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3

You already seem to have realized that there is no way to attach user IDs to subkeys. You cannot impose ultimate trust on others The problem with your concept is that while you can issue ultimate trust on your own devices, you cannot impose this for other users. If they're able to validate your "master" primary key through the web of trust, the other keys ...


0

You could literally chain the encryption by double-encrypting the file: cat FILE |gpg -er alice@example.com |gpg -er bob@example.com > FILE.alice+bob.gpg.gpg This would require Bob to decrypt FILE.alice+bob.gpg.gpg into FILE.alice+bob.gpg, which then requires Alice to decrypt. Alice won't be able to do anything with the double-encrypted file and Bob ...


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OpenPGP actually defines (or at least indicates) a way to do so, RFC 4880, 5.2.3.21. Key Flags knows the option flag 0x10: 0x10 - The private component of this key may have been split by a secret-sharing mechanism. To do so, you'd have to split up the key on your own and put things together again. An easy way might be to separate "physical" ...


3

Out of the box with GnuPG/PGP, there is no way to encrypt a file with the method you suggest. There is a "group" encryption or ability to encrypt to multiple recipients, but that allows each recipient to individually decrypt the message rather than rely on anyone else's key. What you can do, and is commonly done, is to split the PGP private key and require ...


3

Revoking the primary key is sufficient. OpenPGP clients will refuse to use subkeys of revoked primary keys. Revoking primary and subkeys is different: primary key revocations are special self-certifications (self-signatures) containing revocation information, while subkey revocations are issued by the primary key they belong to. Using GnuPG, it is not ...


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You normally would revoke the key: Revocation is described in the link to another question on ask Ubuntu. Basically: The "OpenPGP way" to remove old keys is to mark them as revoked by uploading special revocation certificates. These will tell other OpenPGP users that your key is superseded. Revoking keys is not possible if you don't have ...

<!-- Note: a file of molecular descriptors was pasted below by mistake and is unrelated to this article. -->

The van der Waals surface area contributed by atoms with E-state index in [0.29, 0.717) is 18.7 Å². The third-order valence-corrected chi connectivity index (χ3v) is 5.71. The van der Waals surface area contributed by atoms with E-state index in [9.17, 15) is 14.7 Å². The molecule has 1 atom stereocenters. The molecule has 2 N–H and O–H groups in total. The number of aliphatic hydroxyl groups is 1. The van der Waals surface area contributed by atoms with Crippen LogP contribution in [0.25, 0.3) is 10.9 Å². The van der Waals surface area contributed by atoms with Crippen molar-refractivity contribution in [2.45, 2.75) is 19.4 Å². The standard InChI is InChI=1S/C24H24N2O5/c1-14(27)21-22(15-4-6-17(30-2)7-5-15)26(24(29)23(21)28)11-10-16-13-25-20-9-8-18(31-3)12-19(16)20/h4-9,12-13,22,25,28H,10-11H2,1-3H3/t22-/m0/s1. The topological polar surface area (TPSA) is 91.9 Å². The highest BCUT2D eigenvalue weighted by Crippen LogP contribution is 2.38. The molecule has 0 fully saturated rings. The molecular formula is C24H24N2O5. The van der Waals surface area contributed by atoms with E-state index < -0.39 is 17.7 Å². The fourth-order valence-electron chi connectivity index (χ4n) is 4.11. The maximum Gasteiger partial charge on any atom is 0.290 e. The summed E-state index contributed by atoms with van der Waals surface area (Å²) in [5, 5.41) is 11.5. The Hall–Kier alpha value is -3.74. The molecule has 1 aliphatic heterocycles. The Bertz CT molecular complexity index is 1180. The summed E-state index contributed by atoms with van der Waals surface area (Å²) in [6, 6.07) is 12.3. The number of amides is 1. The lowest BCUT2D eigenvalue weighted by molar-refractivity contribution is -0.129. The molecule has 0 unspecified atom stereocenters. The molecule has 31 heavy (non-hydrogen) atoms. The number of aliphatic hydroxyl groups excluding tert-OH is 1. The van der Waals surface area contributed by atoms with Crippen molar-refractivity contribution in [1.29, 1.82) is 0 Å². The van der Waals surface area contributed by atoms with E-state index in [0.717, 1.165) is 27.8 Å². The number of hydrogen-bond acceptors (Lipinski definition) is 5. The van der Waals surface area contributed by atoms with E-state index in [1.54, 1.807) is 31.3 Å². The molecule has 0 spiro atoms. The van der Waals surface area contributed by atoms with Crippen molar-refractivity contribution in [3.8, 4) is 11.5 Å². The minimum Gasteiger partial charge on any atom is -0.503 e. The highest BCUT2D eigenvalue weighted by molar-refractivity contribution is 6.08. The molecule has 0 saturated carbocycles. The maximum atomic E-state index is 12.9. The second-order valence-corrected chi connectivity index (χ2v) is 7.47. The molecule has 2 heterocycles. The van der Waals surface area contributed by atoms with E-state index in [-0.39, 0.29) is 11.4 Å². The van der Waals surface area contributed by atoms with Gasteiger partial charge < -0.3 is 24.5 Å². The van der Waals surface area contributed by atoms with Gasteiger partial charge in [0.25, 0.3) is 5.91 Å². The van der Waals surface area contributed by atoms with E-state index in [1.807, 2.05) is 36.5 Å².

2

If the protected system is not that critical, yeah sure. Go ahead. But do take note that whatever that key is guarding, it's effectively being replaced by your passphrase. Think of a vault being replaced by a cash box. You should take responsibility in the event that the passphrase somehow leaks (as a result of being drunk, torture, etc.)


8

Compare putting the encrypted private key onto some untrusted storage with putting the unencrypted one into an encrypted container like TrueCrypt or LUKS. Technically, the result is pretty much the same, apart from OpenPGP meta data being visible for the encrypted private key. Your key is as secure as the symmetric encryption algorithm applied for ...


2

It depends, but probably not. Even if the passphrase is sufficient, you can use weak or insecure algorithm to encrypt the private key. Then, we also need to assume that the key have some validity period. The validity period must not be longer, than it would take to crack the algoritm. We also need to assume that Dropbox can make a copy of it, so the ...



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